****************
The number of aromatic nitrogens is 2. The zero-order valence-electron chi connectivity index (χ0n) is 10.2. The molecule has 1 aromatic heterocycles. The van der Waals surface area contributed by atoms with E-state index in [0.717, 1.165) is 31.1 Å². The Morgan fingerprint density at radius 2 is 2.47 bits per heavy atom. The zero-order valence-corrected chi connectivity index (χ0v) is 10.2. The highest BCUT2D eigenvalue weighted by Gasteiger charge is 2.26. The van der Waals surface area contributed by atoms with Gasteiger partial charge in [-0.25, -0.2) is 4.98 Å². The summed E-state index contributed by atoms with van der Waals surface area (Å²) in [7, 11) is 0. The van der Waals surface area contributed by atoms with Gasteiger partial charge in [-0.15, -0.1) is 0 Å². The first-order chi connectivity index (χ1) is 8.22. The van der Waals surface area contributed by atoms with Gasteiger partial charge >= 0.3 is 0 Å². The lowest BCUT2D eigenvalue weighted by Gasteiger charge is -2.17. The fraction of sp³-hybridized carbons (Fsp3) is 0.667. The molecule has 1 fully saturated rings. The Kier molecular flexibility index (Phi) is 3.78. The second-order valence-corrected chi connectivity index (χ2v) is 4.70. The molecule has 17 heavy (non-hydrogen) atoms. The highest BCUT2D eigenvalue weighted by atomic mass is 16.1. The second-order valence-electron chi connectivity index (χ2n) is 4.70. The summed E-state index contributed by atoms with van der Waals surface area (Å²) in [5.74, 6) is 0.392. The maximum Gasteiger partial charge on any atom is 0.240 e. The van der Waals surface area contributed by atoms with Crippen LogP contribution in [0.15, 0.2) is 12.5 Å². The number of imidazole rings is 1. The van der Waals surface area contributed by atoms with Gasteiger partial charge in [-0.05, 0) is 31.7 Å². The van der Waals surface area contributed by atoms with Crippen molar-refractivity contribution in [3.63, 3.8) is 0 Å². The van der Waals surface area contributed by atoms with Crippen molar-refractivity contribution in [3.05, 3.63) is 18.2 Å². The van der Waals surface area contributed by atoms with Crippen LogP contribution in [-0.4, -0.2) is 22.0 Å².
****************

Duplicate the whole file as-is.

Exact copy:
The number of aromatic nitrogens is 2. The zero-order valence-electron chi connectivity index (χ0n) is 10.2. The molecule has 1 aromatic heterocycles. The van der Waals surface area contributed by atoms with E-state index in [0.717, 1.165) is 31.1 Å². The Morgan fingerprint density at radius 2 is 2.47 bits per heavy atom. The zero-order valence-corrected chi connectivity index (χ0v) is 10.2. The highest BCUT2D eigenvalue weighted by Gasteiger charge is 2.26. The van der Waals surface area contributed by atoms with Gasteiger partial charge in [-0.25, -0.2) is 4.98 Å². The summed E-state index contributed by atoms with van der Waals surface area (Å²) in [7, 11) is 0. The van der Waals surface area contributed by atoms with Gasteiger partial charge in [-0.15, -0.1) is 0 Å². The first-order chi connectivity index (χ1) is 8.22. The van der Waals surface area contributed by atoms with Gasteiger partial charge >= 0.3 is 0 Å². The lowest BCUT2D eigenvalue weighted by Gasteiger charge is -2.17. The fraction of sp³-hybridized carbons (Fsp3) is 0.667. The molecule has 1 fully saturated rings. The Kier molecular flexibility index (Phi) is 3.78. The second-order valence-corrected chi connectivity index (χ2v) is 4.70. The molecule has 17 heavy (non-hydrogen) atoms. The highest BCUT2D eigenvalue weighted by atomic mass is 16.1. The second-order valence-electron chi connectivity index (χ2n) is 4.70. The summed E-state index contributed by atoms with van der Waals surface area (Å²) in [5.74, 6) is 0.392. The maximum Gasteiger partial charge on any atom is 0.240 e. The van der Waals surface area contributed by atoms with Crippen LogP contribution in [0.15, 0.2) is 12.5 Å². The number of imidazole rings is 1. The van der Waals surface area contributed by atoms with Gasteiger partial charge in [-0.05, 0) is 31.7 Å². The van der Waals surface area contributed by atoms with Crippen molar-refractivity contribution in [3.63, 3.8) is 0 Å². The van der Waals surface area contributed by atoms with Crippen molar-refractivity contribution in [3.05, 3.63) is 18.2 Å². The van der Waals surface area contributed by atoms with Crippen LogP contribution in [-0.4, -0.2) is 22.0 Å².